What Defense Is There for DUI-Manslaughter?

What Defense Is There for DUI-Manslaughter?

What Defense Is There for DUI-Manslaughter?

The case of allegedly drunk driver John Goodman in Wellington, Florida provides an example of how attorneys can approach DUI-manslaughter. Typically, there aren’t many affirmative defenses to this type of crime; if the defendant failed a sobriety test, then he is presumed to have been drunk. However, in Goodman’s case, he was not given a sobriety test, so his case hinges on whether or not the prosecution can prove that he was intoxicated, and his defense team is also taking advantage of several other possible defenses.



John Goodman, a billionaire who moved to Florida from Texas to open a country club, got into a car accident that killed the other driver on February 12, 2010. Goodman, who was driving at about 63 miles per hour, ran a stop sign and hit the other driver’s vehicle so hard that the car flipped over into a canal and the driver drowned. Goodman had been drinking at a local bar prior to the accident; after it occurred, he left the scene of the crime and called 911 from a borrowed cell phone. He was given a blood alcohol content test three hours after the accident, which showed that he had twice the legal amount of alcohol in his blood. He was therefore arrested for DUI manslaughter and failing to help an accident victim with his injuries. If convicted, he faces up to 30 years in prison.

Possible Defenses

Since the prosecution’s case against Goodman hinges upon whether or not Goodman was drunk, his defense team has the opportunity to assert that Goodman wasn’t intoxicated at the time he was driving. Goodman was clearly intoxicated by the time police arrested him, but since this wasn’t until three hours after the accident, his lawyer is asserting that he drank more after the accident to calm his nerves and that he was sober while he was behind the wheel. The defense’s claim is that the accident occurred because something was wrong with Goodman’s car and that Goodman didn’t know he had hit a person. Furthermore, the defense claims that Goodman was disoriented because of a personal injury resulting from the accident and that he left to try to get help. Finally, it asserts that he drank between the time he called 911 and the time police arrived.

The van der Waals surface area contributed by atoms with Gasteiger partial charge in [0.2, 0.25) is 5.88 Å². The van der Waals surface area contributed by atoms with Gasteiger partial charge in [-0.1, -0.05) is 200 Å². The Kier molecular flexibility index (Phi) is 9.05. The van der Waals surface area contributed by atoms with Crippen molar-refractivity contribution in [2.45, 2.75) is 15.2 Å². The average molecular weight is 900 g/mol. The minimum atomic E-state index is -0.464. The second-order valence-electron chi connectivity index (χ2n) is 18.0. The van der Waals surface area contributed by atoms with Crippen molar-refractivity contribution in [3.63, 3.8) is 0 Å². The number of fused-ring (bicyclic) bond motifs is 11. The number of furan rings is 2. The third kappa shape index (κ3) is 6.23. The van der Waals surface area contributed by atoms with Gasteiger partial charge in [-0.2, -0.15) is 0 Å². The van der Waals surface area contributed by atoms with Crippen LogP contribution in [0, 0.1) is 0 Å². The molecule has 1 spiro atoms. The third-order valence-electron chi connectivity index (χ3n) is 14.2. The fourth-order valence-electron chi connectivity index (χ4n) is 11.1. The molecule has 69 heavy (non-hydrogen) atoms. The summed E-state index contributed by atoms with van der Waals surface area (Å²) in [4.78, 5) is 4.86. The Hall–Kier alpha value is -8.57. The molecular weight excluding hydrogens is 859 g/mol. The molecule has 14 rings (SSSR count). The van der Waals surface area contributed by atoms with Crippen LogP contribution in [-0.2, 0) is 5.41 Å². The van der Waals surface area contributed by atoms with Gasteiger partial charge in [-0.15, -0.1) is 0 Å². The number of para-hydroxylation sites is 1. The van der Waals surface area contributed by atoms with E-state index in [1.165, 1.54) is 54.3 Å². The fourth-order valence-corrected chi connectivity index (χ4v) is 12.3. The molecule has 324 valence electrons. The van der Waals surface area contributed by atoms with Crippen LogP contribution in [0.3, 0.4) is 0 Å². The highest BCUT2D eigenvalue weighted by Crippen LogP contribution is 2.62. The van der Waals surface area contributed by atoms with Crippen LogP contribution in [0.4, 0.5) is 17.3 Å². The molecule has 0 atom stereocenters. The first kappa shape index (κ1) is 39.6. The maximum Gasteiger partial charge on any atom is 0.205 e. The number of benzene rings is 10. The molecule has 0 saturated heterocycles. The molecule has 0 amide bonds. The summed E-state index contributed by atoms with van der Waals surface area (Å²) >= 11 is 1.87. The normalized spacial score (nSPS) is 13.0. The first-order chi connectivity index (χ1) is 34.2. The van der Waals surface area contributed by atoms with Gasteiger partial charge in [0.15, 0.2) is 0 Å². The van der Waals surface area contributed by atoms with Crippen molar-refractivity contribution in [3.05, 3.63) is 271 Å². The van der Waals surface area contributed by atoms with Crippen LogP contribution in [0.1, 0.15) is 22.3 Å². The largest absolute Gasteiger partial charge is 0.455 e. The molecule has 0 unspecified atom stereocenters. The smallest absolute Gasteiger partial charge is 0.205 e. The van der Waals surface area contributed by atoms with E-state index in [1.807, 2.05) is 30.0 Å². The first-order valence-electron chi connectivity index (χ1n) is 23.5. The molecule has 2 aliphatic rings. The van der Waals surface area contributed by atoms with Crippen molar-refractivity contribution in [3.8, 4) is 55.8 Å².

John Goodman was found guilty for DUI-manslaughter, vehicular homicide, and failure to render aid.  He is facing 30 years in prison.  This conviction was found March 23rd, 2012.

A forensic toxicology expert that John Goodman could have had between 16 and 18 drinks before the crash occurred. There was also a trace a hydrocodone in his blood stream.

The jury didn’t find the defense’s version of events likely — the fact that Goodman was not tested until 3 hours after the incident might have provided enough reasonable doubt to allow him not to be convicted of DUI and or DUI-manslaughter. If you are charged with either one of these convictions, there are strict steps to getting your life back on track. The DUI attorneys at Umansky Law Firm understand the severity of these charges and can represent you aggressively. Contact our Orlando DUI lawyers today.

What Defense Is There for DUI-Manslaughter?